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Pajama People

Cool Intentions


[Memory No. 36 Recordings; 2013]



By ; April 26, 2013 


Purchase at: Insound (Vinyl) | Amazon (MP3 & CD) | iTunes | MOG

Brooklynite indie pop dealers Pajama People have never met a melody they didn’t like, or that they couldn’t turn to their advantage. And as such, their latest album of confectionary tunes borrows liberally from all facets of playful, shimmering pop music. They draw most noticeably from 80’s bands like Felt and The Go-Betweens—bands which seem to be antecedents to more recent like-minded artists such as Belle & Sebastian and Jens Lekman, though you could also lay some aspects of their hazy pop aesthetic at the doorstep of Mazzy Star and Kate Bush. But unlike some of their literary minded musical peers, Pajama People are far less concerned with any perceived intellectual affectation than they are with just making unabashedly effervescent pop. And on Cool Intentions, their debut record for upstart record label Memory No. 36 Recordings, the band delivers a syrupy sweet concoction of cloudy, fuzzed out indie pop with melodies that stretch out for miles.

But for all this talk of overt musical influence, Pajama People manage to successfully internalize these familiar sounds and, for the most part, are able to sidestep any trace of rhythmic mimicry. That’s not to say that you can’t generally always hear the influences in each song but they’re used in a way so that the band focuses on applying these recognizable cadences and tones without sounding like they are ashamed to be seen with them. The band isn’t afraid to acknowledge that they come from a long line of indie pop bands and embrace this notable ancestry wholeheartedly.

Not categorically lo-fi, the tracks on Cool Intentions bounce back and forth between hi-res synths and elastic keyboard fills and static and fuzz-wrapped guitars and buried vocals.  The opening track “Shake Me Away” does a good job of keeping these differing aspects in balance, with singer Lindsay Gordon’s voice bearing more than a passing resemblance to Kate Bush. The elastic pop and wobble of Luke Alvine’s bass and the insistent percussion from drummer Steven Salazar on this track deftly separates them from other bands who rely on vocals and the swirling rush of waves of guitars to evoke a sense of space and tangibility. Much like subtle pop shoe-gazers Lilys or The Telescopes, Pajama People know that there must be more than just the hiss and churn of buried sounds to drive a song forward. There must be a structure in place to support the additional weight of any influences that might come creeping into the mix, which inevitably they do.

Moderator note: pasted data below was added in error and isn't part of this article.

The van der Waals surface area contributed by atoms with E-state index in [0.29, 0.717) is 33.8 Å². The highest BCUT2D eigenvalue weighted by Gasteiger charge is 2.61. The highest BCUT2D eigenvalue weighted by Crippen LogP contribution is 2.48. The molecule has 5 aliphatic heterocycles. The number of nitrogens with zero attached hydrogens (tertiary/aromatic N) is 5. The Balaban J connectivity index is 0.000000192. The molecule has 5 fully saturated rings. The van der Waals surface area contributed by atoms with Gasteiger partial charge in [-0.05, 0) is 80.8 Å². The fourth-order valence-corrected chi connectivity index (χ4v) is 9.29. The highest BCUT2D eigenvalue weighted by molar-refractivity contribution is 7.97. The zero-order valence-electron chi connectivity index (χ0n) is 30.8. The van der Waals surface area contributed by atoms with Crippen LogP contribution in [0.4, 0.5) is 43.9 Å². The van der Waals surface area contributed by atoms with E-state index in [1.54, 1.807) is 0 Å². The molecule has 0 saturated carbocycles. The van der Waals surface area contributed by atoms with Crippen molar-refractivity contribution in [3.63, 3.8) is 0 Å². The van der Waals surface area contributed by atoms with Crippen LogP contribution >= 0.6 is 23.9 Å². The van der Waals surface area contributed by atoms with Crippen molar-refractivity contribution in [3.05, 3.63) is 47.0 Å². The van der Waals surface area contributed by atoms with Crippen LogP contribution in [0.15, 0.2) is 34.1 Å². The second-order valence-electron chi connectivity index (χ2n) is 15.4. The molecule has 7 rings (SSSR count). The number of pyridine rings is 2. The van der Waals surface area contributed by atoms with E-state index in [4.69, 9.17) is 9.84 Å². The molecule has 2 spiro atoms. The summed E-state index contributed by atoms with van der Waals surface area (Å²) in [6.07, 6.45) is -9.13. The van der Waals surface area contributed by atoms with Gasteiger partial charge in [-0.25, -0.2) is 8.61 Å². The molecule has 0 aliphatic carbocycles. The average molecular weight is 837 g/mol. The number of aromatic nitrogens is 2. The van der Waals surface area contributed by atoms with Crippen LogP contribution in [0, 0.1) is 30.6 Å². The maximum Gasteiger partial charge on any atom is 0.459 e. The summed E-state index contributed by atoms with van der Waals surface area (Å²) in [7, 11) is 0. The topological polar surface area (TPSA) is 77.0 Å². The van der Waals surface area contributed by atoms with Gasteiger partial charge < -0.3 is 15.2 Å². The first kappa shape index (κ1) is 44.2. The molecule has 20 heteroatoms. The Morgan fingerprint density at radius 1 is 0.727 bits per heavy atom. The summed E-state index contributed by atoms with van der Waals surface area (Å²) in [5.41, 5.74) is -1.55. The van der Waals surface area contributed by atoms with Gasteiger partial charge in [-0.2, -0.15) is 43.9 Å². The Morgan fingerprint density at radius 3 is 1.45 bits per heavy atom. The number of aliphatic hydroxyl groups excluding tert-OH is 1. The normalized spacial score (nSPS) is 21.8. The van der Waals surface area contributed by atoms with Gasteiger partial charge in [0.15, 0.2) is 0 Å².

On “It’s A Brew,” guitarist Will Lakritz takes up vocal duties and displays a knack for placing words in just the right spots between the instruments. Using sounds we’ve heard on countless other songs, the band, with Lakrita in the lead, turns them inside out and makes these all too familiar sounds feel unexpected and prone to subtle shifts at a moment’s notice. But this expectation is really just a ruse, as the song doesn’t really do anything differently than a dozen other bands. They just make us think that it could. And through this sense of expected unexpectedness, they draw the listener into their unique world of communal pop and evocative jangle landscapes. Other tracks like the afro-pop leaning “Drums” and “Wintertime (In My Woods),” with its iridescent 80’s synth-pop proclivities, further reinforce the fact that we’re hearing the sounds of past genres rebuilt and restored with a mind toward the concise integration of numerous formative influences.

There are times though when the band does come precariously close to repeating themselves on a few tracks. Working within this particular set of musical guidelines affords the band ample opportunity to widen and expand upon their indie pop forebears’ already significantly realized musical ideas, but it also makes them more apt to tread ground already extensively covered by those same artists. “Trains Guy” and “Go On, Go On” represent the only miscalculations on Cool Intentions. And by miscalculations, I only mean that the band simply rehashes the sounds of their influences without adding much that wasn’t already there. The songs themselves sound good and are well above average for this kind of loosely built indie pop. But they lack the spark and almost mischievous attitude of the rest of the songs. The album closes assuredly with “Where I’m From,” which acts as a kind of fraternal twin to previous track “Without You.” Utilizing variations on analogous synth lines, both tracks feature Gordon’s voice seeming to come straight out of the murky depths of the ocean and spilling out of your speakers between lines of buoyant synths and resolute percussion.

More recent bands like DIIV and Wild Nothing tread the same synth-based dream pop avenues that Pajama People comb on Cool Intentions. And while Gordon and Co. have some time yet before they’re able to say that they can deconstruct their influences as well as those bands, the songs on this album aren’t merely displays of deference to their musical antecedents. What has come before can come again, and Cool Intentions proves that Pajama People have an almost preternatural ability to make those sounds live again. It remains to be seen where they go from here. But on the strength of this album, you can rest assured that we’ll be hearing from them again…and soon.


77%







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